New business gets going fast with firewood processor from CRD Metalworks.
WESTMINSTER, Massachusetts – After more than two years of thinking about possibilities, Alex Wiktorski decided to act. In August, Alex launched Wildwood Cordwood, a company that aims to put the customer first in each and every transaction.
When we spoke with Alex in mid-December, he had been operating Wildwood Cordwood for just 4½ months. He was on track to process as many as 600 cords this year. And he had already moved into a mobile niche by taking his firewood processor to customers’ woodlots and producing firewood where trees were felled.
To get Wildwood Cordwood off to a good start, Alex wanted a firewood processor that he could work hard and move from place to place. He did considerable research. He also factored in the experiences he had had splitting firewood for his own use – manually and with processors. (Alex lives in a farm house built in 1778. The house is heated with an outdoor wood boiler and that boiler requires about 40 cords annually.)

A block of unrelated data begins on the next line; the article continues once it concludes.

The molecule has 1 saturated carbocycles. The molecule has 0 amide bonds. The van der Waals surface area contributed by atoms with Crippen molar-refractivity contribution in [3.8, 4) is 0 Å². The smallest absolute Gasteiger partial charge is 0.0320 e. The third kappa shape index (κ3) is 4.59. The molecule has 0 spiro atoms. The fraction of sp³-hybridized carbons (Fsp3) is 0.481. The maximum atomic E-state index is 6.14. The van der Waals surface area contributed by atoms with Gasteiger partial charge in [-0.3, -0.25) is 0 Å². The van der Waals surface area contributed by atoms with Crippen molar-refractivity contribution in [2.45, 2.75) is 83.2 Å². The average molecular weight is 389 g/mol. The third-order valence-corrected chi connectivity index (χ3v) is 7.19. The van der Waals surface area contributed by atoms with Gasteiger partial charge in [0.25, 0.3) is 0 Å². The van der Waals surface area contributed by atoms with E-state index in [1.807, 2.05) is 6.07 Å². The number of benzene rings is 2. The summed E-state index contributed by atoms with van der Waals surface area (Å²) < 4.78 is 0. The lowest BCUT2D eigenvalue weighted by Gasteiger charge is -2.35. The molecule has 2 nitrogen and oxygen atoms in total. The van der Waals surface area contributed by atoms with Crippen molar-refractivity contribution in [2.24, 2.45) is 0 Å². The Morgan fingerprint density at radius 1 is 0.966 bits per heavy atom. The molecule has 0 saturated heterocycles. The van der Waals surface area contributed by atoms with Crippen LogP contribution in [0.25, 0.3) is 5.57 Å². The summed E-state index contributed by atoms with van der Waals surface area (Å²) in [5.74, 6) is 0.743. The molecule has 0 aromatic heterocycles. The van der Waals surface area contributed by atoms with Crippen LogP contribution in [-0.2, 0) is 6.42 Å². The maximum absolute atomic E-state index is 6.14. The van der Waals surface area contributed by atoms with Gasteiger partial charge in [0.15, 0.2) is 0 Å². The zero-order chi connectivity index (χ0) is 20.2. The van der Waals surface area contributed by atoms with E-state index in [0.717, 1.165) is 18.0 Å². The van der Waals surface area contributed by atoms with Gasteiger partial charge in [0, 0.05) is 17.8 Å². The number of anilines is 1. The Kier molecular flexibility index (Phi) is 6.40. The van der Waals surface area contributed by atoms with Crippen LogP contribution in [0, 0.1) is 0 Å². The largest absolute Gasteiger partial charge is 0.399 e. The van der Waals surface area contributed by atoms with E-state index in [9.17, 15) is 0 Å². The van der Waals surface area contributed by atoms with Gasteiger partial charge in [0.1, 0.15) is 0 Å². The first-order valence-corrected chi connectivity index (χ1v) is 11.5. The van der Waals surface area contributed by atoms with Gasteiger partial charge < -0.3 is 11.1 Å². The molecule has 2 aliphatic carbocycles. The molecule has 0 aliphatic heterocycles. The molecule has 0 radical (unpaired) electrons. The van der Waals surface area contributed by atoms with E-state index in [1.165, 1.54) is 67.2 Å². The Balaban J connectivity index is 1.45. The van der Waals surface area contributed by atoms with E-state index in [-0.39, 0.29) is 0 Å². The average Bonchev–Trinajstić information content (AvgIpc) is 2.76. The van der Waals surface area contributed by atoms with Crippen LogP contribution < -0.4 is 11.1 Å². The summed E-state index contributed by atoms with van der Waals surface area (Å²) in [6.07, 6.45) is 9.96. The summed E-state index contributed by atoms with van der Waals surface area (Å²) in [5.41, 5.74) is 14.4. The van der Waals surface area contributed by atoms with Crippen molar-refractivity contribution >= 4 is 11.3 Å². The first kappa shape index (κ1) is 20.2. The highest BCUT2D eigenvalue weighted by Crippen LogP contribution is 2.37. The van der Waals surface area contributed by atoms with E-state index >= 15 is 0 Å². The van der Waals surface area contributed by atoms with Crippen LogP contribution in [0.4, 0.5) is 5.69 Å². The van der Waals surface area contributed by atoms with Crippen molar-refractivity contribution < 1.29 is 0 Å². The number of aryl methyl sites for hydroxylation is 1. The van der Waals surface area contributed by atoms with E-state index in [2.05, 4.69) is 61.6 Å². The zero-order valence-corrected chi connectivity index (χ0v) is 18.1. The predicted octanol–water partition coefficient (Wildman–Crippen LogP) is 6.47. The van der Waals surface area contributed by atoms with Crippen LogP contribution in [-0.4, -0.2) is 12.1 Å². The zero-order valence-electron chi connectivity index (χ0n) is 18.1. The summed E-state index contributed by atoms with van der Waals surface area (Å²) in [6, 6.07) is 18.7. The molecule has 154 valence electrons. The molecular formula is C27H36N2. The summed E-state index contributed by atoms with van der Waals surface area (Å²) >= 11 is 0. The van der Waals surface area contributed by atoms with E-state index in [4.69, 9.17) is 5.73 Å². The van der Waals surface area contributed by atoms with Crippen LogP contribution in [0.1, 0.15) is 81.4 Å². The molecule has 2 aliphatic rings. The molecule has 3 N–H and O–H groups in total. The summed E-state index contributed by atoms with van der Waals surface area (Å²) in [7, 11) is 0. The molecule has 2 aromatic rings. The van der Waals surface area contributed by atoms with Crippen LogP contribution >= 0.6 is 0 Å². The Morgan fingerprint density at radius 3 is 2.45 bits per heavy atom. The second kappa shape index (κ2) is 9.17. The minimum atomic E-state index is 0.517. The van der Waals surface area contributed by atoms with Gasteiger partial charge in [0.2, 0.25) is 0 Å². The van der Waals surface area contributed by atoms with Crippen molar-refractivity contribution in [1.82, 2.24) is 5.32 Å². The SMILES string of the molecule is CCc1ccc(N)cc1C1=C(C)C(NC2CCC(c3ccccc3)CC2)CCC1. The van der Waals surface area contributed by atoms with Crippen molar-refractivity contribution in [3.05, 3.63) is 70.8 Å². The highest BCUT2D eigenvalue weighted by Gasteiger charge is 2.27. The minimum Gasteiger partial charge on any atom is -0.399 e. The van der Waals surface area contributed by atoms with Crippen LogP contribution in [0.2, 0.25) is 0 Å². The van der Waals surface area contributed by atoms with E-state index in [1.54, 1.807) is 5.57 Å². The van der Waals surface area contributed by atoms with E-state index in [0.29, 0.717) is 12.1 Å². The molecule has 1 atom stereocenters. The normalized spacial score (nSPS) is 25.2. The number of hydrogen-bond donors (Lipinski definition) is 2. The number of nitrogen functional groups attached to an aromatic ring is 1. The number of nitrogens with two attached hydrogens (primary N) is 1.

Ultimately, Alex selected a Woodbine Rapido Loco 20 firewood processor from CRD Metalworks in Williamsburg, Mass. “I went out [to CRD],” he explained. “I met with Patrick [Davis]. We had a great relationship immediately.” Patrick is the director of operations for CRD.
Everything seemed right about CRD Metalworks, said Alex. The first was its location, just about an hour away. “It was a small town,” he explained, which had a strong community atmosphere that aligned with his own setting.
Family-owned and operated, CRD Metalworks was started by Chris Duval in 2006. Chris is the owner of the company and designer of the Woodbine firewood processor of which there are now a variety of models tailored to match the production goals of any business. The know-how that Chris put into the design of the Woodbine firewood processor includes the work experience that Chris had as a logger and a sawyer before he launched CRD Metalworks.